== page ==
Full Day Summer Program


Ages 2-15 Fully Licensed Specialized Therapeutic: Preschool, Daycare and After school Centre. Specializing in children and youth with: developmental, behavioral, and social/ emotional disabilities.


Call 250 561-9199


547 George Street 250.614.9096

Endless Possibilities Early Intervention Centre


for more information and to Register. Hours: 7:30am - 6:00pm 3955 Hart Hwy. (Old Hart Highway School)


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Prince George Daycare & After School Care Services BUTTERFLIES AND BLUE JEANS DAYCARE FULLTIME SPACE AVAILABLE IMMEDIATELY! $50 off first month. Small licensed daycare in the Heritage/Highglen area is currently accepting children 2 1/2 - 5 yrs. We have a fun, preschool based curriculum, we provide snacks and we play outdoors daily. Well established ECE run daycare. Call Karen for more details 250-981-5581

BUZZY BEE’S CHILD CARE Lower College Heights Daycare. 1 part-time space for 1 and up Tues, Wed and Thursday and 4 and up, full or part-time. Fenced yard, snacks & lunch included. Call Candace 250-964-1151

CHILD CARE RESOURCE & REFERRAL Looking for childcare? CCRR has a database of child care centres that links parents to finding quality child care. Call our office today to receive a referral. Call 250-563-2483 or visit our website and click on Find a Child Care Provider.

CHILD DEVELOPMENT CENTRE Has daycare and preschool space available for September 2010. Day care - Monday to Friday 7:30 - 5pm. Preschool Monday/Wednesday classes 9-11:30 and 1-3:30. Tuesday/Thursday classes 9-11:30 and 1-3:30. Friday classes 9-11:30. Call 250-563-7168 or drop in @ 1687 Strathcona for further information.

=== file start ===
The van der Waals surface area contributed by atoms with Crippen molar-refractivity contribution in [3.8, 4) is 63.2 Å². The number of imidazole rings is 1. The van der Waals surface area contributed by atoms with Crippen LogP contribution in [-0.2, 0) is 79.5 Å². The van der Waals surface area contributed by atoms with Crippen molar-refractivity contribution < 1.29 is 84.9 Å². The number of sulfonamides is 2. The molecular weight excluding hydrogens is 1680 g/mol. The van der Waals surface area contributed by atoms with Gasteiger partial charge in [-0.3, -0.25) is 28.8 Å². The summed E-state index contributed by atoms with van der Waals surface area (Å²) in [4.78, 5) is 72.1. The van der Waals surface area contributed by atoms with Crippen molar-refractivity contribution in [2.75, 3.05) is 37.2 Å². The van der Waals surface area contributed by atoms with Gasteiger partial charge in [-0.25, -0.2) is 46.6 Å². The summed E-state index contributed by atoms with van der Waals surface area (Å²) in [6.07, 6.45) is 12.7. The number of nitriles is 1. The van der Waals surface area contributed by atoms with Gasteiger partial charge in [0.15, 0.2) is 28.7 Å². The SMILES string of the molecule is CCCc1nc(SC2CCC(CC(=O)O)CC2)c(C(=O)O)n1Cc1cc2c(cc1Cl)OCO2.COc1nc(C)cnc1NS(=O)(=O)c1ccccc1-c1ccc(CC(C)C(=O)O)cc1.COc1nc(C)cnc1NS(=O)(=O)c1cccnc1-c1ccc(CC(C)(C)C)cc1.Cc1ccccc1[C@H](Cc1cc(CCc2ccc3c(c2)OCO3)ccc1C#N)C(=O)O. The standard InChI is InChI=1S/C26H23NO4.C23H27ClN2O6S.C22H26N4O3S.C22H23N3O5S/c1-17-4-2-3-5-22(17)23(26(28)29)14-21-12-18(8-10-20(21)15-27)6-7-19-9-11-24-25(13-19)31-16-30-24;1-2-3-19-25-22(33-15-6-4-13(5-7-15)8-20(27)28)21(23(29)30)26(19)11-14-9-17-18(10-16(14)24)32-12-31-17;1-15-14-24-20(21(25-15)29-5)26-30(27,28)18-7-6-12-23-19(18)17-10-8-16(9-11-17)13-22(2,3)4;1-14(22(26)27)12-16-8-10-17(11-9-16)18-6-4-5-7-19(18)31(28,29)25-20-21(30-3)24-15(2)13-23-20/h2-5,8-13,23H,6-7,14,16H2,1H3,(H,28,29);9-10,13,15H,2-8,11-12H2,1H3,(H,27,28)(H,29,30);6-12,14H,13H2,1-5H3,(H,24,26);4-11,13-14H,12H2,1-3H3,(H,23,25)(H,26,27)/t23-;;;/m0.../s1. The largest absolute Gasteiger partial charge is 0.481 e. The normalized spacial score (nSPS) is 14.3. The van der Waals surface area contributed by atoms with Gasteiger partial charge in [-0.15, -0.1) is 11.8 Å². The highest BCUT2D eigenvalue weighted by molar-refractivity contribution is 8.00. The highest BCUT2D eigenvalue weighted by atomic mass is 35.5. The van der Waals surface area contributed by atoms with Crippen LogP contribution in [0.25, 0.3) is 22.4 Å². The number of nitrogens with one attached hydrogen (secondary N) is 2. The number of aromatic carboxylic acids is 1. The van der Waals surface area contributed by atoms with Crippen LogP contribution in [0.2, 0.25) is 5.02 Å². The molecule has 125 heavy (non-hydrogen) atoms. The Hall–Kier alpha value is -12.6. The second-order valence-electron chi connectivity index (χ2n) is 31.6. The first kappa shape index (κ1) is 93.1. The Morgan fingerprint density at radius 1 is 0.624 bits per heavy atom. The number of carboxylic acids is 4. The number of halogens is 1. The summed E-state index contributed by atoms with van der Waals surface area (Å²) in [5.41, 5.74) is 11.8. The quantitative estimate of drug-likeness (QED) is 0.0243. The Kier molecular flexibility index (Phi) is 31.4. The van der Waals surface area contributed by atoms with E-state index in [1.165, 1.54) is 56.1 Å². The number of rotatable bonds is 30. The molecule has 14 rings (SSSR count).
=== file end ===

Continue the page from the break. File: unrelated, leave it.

DEB’S DAYCARE Licensed Family Daycare in Foothills has full time spaces available Aug 1. Incl meals, arts & crafts, circle time, outside play and more. Pickup avail. from Heritage Elem. Call Debbie. 250-563-4403

ENDLESS POSSIBILITIES EARLY INTERVENTION CENTRE Therapeutic child care services. Spaces available for fully licensed year round-preschool, daycare and

after school care, for typical and special needs children. Register now for our full day summer program. Highly qualified staff and 3-1 child staff ratio. Subsidy and other funding options available. For more information call: 250 561-9199

ECE qualified teacher. Enroll your child in a safe, fun, clean creative & educational program now. Real-time webcam! Parents can peek in on their children from any computer! Password Protected! Call now 250-563-2880